3 years ago

Month of birth is associated with the subsequent diagnosis of autoimmune hypothyroidism. A nationwide Danish register-based study

Frans Brandt, Marianne Thvilum, Thomas Heiberg Brix, Laszlo Hegedüs
Background The triggering of thyroid autoimmunity in the genetically susceptible remains a conundrum. Environmental exposures during gestation and/or early postnatally have proponents, as suggested in diabetes mellitus, with a higher incidence of births during spring and summer. Whether the development of autoimmune hypothyroidism (AIT) is influenced by month or season of birth is less clear. Method Nationwide cohort study of 111 565 individuals diagnosed with AIT and four euthyroid controls per case, matched according to age and sex, were identified from Danish health registers. Differences in month of birth across the year were evaluated by the Walter-Elwood test. The risk of patients with AIT being born in a certain month or season of the year was calculated using a Cox regression model. Results There was a significant difference in birth month between cases and controls, P<.001. Individuals with AIT had a significantly increased risk of being born in June (Hazard ratio 1.04; 95% Confidence interval (CI): 1.02-1.08) and in the summer (June-August; HR 1.02; 95%CI: 1.01-1.04). Conclusion In this large-scale nationwide cohort study, we found a higher risk of AIT when born in the summer season or more specifically in June, supporting the hypothesis that seasonal variations in exposures—gestationally and/or early postnatally—may contribute to the development of AIT.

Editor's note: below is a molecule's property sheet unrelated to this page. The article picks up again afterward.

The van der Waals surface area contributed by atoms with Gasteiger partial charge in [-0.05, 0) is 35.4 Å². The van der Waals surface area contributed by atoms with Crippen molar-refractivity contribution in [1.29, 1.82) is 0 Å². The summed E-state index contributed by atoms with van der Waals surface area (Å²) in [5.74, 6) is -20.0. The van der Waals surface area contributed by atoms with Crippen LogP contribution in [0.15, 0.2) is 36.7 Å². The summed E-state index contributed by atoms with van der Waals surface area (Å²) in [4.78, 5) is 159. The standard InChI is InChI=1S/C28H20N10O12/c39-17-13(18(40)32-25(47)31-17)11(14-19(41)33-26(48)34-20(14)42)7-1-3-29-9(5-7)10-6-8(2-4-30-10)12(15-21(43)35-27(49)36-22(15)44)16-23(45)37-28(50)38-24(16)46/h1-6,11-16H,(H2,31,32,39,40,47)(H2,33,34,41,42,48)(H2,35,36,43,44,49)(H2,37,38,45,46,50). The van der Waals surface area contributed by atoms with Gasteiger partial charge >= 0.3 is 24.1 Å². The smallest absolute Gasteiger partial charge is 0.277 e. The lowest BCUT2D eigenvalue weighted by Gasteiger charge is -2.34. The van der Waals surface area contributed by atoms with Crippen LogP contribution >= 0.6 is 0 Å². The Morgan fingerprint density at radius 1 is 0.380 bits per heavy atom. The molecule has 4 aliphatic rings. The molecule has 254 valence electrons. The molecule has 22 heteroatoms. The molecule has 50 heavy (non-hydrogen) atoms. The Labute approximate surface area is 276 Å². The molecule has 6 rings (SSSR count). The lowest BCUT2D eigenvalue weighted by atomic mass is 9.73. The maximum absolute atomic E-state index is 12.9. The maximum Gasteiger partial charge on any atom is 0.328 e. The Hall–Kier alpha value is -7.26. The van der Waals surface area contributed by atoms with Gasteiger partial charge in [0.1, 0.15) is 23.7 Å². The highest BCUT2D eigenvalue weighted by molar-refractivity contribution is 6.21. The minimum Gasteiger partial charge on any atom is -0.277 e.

Publisher URL: http://onlinelibrary.wiley.com/resolve/doi

DOI: 10.1111/cen.13425

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